It was not a huge surprise that Lynn’s name was missing for the matches against Sri Lanka and Pakistan given the returns of David Warner and Steven Smith created a logjam at the top of the order.
Lynn, who has become a freelance T20 player, did not have his cause helped by two T20 leagues he was meant to be playing in – the Euro T20 Slam and Afghanistan T20 league – being cancelled, his decision to participate in the former meaning he wasn’t up for the CPL this year.
When naming the squad, national selector Trevor Hohns said he wasn’t aware if Lynn was in the country although he was dropped for the series in India earlier this year and it is CA policy that players omitted from the previous squad will be called by selectors.
“The lack of communication hasn’t been great,” Lynn told ESPNcricinfo. “I kind of saw [being omitted] coming, I’m not disappointed. Through no one’s fault, I haven’t played any cricket, but a phone call wouldn’t hurt. I’m not going anywhere, I will keep trying to score runs and keep knocking on his door. It’s all part of the journey. If you are going to sit at home and be negative, then nothing will happen.”
“You can go through patches where you are really keen to train, and then others you might not want to get out of bed, but having someone give you a little kick up the backside is perfect.”
Lynn, who will line up for the Prime Minister’s XI against the Sri Lankans in Canberra on Thursday, hasn’t played since the Global T20 in Canada in early August but he is determined to make a push for next year’s T20 World Cup after spending his downtime working on his fitness, which he believes is the best it’s been for two years.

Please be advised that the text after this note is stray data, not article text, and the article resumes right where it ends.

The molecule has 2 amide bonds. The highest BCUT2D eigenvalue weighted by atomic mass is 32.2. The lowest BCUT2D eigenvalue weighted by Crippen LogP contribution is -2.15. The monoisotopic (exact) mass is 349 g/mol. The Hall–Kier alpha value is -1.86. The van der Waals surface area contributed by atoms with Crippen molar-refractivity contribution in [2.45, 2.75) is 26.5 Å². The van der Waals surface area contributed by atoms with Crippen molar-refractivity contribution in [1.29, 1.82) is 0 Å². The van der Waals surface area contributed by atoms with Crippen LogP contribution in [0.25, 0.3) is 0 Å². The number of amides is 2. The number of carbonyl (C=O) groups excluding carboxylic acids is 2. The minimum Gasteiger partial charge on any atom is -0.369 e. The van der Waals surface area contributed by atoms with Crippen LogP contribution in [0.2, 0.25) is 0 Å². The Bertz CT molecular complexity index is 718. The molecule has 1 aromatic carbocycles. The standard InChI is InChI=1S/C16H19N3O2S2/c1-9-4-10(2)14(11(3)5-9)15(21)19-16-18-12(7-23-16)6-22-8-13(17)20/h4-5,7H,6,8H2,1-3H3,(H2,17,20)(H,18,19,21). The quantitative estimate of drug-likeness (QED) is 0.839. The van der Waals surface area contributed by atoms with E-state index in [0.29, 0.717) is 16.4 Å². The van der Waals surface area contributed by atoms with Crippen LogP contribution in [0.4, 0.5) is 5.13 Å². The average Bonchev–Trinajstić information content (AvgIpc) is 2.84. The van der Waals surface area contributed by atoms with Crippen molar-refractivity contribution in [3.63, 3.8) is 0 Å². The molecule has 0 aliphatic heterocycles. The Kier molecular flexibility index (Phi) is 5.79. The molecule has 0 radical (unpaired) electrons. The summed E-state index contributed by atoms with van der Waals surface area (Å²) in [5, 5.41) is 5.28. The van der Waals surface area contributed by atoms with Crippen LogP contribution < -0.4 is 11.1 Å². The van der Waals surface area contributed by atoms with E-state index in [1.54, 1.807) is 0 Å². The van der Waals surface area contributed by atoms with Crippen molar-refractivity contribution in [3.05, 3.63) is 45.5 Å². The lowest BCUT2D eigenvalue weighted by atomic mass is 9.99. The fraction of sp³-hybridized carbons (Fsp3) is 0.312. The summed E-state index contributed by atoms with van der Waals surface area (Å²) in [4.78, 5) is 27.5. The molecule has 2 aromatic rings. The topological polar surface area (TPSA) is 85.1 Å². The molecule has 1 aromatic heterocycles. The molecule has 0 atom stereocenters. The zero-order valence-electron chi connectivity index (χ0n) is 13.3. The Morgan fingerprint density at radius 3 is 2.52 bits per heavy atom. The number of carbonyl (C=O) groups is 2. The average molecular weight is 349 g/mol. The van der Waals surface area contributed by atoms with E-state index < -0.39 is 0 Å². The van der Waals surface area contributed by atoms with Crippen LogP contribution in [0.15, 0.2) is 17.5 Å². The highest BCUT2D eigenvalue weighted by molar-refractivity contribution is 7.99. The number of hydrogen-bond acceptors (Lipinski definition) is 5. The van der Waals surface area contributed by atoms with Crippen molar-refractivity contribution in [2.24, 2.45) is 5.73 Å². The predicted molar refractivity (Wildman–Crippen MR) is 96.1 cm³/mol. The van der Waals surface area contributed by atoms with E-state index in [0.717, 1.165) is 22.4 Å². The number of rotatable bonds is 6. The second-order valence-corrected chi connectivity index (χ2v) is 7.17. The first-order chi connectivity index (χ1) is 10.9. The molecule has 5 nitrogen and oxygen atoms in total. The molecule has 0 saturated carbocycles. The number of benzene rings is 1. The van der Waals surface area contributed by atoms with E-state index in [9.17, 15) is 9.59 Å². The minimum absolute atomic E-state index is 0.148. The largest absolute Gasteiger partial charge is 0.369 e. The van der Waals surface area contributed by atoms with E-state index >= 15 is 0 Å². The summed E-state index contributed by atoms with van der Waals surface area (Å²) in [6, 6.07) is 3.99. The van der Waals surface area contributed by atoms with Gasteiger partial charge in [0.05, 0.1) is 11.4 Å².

He still avoids diving around in the field due to his past shoulder problems but does not think that should be a deciding factor in whether he gets to extend his international career which currently stands at 19 matches and an underwhelming return of 291 runs at 19.40 without a fifty, albeit alongside a strike-rate of 131.67.
“You can always take the positive, this is the longest period I’ve had at home in six or seven years so it’s been a great chance to get fitter and stronger, build my base for the next 12-18 months,” Lynn said at Kayo’s Summer of Cricket launch in Sydney.
“I haven’t dominated by any means. I have to stamp my case again then try to really dominate the international stage. Think I’m always going to be there or thereabouts but that’s the beauty of Australian cricket, the depth is really good. I’m not the only to miss out. Matty Wade, D’Arcy Short, Marcus Stoinis, they are some good names. It doesn’t mean your career is over, it just makes you hungrier.”
Lynn insists he is finding fulfillment in his career path and sees himself as something of a “trailblazer” having taken the decision to become a T20 gun for hire while in what should be the prime of his career.
“A lot of the guys who do it are towards the end of their careers, so to be a bit of trailblazer in this space is a little bit different. With that it takes a lot of risk. A lot of people think you are doing it because you want to play T20, travel round and the cash might be good but you are actually taking more of a risk. That keeps me hungry because I know if I fail in one tournament I might not get that opportunity the following year.”
He now travels extensively with his mentor and personal coach, Gavin Fitness, which he says helps balance the fact he is not in a full-time contracted cricket set up at state level, although he retains access to Queensland’s facilities through his Brisbane Heat deal.
“You can go through patches where you are really keen to train and then others you might not want to get out of bed, but having someone give you a little kick up the backside is perfect,” he said. “It’s a different dimension to what the cricket scene has had. We’ve seen some private physios and trainers go on tour, but not like your mentor or personal coach. You never know, it might be the norm in 10 years’ time.”